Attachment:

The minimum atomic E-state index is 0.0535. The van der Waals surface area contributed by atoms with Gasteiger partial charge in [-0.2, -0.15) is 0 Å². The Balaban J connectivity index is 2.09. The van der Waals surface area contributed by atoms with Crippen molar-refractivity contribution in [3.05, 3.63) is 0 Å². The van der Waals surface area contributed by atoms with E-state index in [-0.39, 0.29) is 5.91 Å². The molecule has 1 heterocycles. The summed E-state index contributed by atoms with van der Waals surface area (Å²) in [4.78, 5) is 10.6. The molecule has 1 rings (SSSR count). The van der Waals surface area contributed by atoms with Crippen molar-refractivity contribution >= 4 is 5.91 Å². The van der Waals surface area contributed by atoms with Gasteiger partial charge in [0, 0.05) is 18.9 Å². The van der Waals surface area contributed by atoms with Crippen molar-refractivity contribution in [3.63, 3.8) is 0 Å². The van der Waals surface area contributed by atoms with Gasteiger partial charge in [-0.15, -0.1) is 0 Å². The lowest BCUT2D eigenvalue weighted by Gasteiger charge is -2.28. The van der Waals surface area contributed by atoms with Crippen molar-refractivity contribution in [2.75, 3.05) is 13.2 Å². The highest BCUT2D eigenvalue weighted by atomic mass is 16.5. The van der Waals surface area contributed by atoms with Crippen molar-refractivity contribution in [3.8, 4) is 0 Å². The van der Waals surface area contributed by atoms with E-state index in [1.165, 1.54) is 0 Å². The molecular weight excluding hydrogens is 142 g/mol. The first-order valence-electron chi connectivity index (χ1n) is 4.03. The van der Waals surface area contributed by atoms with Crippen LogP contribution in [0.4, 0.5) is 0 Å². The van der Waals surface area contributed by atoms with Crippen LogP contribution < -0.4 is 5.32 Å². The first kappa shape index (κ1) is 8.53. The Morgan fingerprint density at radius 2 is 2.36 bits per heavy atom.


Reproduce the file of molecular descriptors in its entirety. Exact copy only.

The minimum atomic E-state index is 0.0535. The van der Waals surface area contributed by atoms with Gasteiger partial charge in [-0.2, -0.15) is 0 Å². The Balaban J connectivity index is 2.09. The van der Waals surface area contributed by atoms with Crippen molar-refractivity contribution in [3.05, 3.63) is 0 Å². The van der Waals surface area contributed by atoms with E-state index in [-0.39, 0.29) is 5.91 Å². The molecule has 1 heterocycles. The summed E-state index contributed by atoms with van der Waals surface area (Å²) in [4.78, 5) is 10.6. The molecule has 1 rings (SSSR count). The van der Waals surface area contributed by atoms with Crippen molar-refractivity contribution >= 4 is 5.91 Å². The van der Waals surface area contributed by atoms with Gasteiger partial charge in [0, 0.05) is 18.9 Å². The van der Waals surface area contributed by atoms with Crippen molar-refractivity contribution in [3.63, 3.8) is 0 Å². The van der Waals surface area contributed by atoms with Gasteiger partial charge in [-0.15, -0.1) is 0 Å². The lowest BCUT2D eigenvalue weighted by Gasteiger charge is -2.28. The van der Waals surface area contributed by atoms with Crippen molar-refractivity contribution in [2.75, 3.05) is 13.2 Å². The highest BCUT2D eigenvalue weighted by atomic mass is 16.5. The van der Waals surface area contributed by atoms with Crippen molar-refractivity contribution in [3.8, 4) is 0 Å². The van der Waals surface area contributed by atoms with E-state index in [1.165, 1.54) is 0 Å². The molecular weight excluding hydrogens is 142 g/mol. The first-order valence-electron chi connectivity index (χ1n) is 4.03. The van der Waals surface area contributed by atoms with Crippen LogP contribution in [0.4, 0.5) is 0 Å². The van der Waals surface area contributed by atoms with Crippen LogP contribution < -0.4 is 5.32 Å². The first kappa shape index (κ1) is 8.53. The Morgan fingerprint density at radius 2 is 2.36 bits per heavy atom.